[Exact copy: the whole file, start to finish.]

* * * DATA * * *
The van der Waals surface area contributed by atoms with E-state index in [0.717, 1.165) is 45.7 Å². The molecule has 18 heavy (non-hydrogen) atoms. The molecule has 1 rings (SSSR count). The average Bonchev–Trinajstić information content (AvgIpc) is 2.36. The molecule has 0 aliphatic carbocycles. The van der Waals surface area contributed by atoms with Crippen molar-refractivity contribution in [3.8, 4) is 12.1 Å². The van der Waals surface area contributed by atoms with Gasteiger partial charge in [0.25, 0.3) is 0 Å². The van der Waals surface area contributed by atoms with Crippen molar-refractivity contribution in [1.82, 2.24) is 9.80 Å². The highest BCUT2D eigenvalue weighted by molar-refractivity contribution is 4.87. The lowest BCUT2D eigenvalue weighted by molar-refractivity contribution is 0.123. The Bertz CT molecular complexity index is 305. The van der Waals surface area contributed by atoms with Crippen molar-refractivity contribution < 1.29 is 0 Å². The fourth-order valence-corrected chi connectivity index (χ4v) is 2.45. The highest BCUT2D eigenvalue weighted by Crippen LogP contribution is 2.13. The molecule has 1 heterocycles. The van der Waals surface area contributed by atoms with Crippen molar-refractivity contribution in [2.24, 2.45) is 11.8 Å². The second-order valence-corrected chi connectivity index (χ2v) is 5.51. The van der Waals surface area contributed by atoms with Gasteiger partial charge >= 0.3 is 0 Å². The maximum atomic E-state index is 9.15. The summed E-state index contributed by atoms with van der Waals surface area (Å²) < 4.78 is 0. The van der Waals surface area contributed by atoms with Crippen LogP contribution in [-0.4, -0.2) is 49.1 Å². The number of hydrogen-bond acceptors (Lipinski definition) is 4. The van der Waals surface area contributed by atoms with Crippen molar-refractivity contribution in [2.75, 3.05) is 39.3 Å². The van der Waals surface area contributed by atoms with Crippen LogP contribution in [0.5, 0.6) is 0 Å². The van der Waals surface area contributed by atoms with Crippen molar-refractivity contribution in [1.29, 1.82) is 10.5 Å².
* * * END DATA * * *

The van der Waals surface area contributed by atoms with E-state index in [0.717, 1.165) is 45.7 Å². The molecule has 18 heavy (non-hydrogen) atoms. The molecule has 1 rings (SSSR count). The average Bonchev–Trinajstić information content (AvgIpc) is 2.36. The molecule has 0 aliphatic carbocycles. The van der Waals surface area contributed by atoms with Crippen molar-refractivity contribution in [3.8, 4) is 12.1 Å². The van der Waals surface area contributed by atoms with Gasteiger partial charge in [0.25, 0.3) is 0 Å². The van der Waals surface area contributed by atoms with Crippen molar-refractivity contribution in [1.82, 2.24) is 9.80 Å². The highest BCUT2D eigenvalue weighted by molar-refractivity contribution is 4.87. The lowest BCUT2D eigenvalue weighted by molar-refractivity contribution is 0.123. The Bertz CT molecular complexity index is 305. The van der Waals surface area contributed by atoms with Crippen molar-refractivity contribution < 1.29 is 0 Å². The fourth-order valence-corrected chi connectivity index (χ4v) is 2.45. The highest BCUT2D eigenvalue weighted by Crippen LogP contribution is 2.13. The molecule has 1 heterocycles. The van der Waals surface area contributed by atoms with Crippen molar-refractivity contribution in [2.24, 2.45) is 11.8 Å². The second-order valence-corrected chi connectivity index (χ2v) is 5.51. The van der Waals surface area contributed by atoms with Gasteiger partial charge >= 0.3 is 0 Å². The maximum atomic E-state index is 9.15. The summed E-state index contributed by atoms with van der Waals surface area (Å²) < 4.78 is 0. The van der Waals surface area contributed by atoms with Crippen LogP contribution in [-0.4, -0.2) is 49.1 Å². The number of hydrogen-bond acceptors (Lipinski definition) is 4. The van der Waals surface area contributed by atoms with Crippen molar-refractivity contribution in [2.75, 3.05) is 39.3 Å². The van der Waals surface area contributed by atoms with Crippen LogP contribution in [0.5, 0.6) is 0 Å². The van der Waals surface area contributed by atoms with Crippen molar-refractivity contribution in [1.29, 1.82) is 10.5 Å².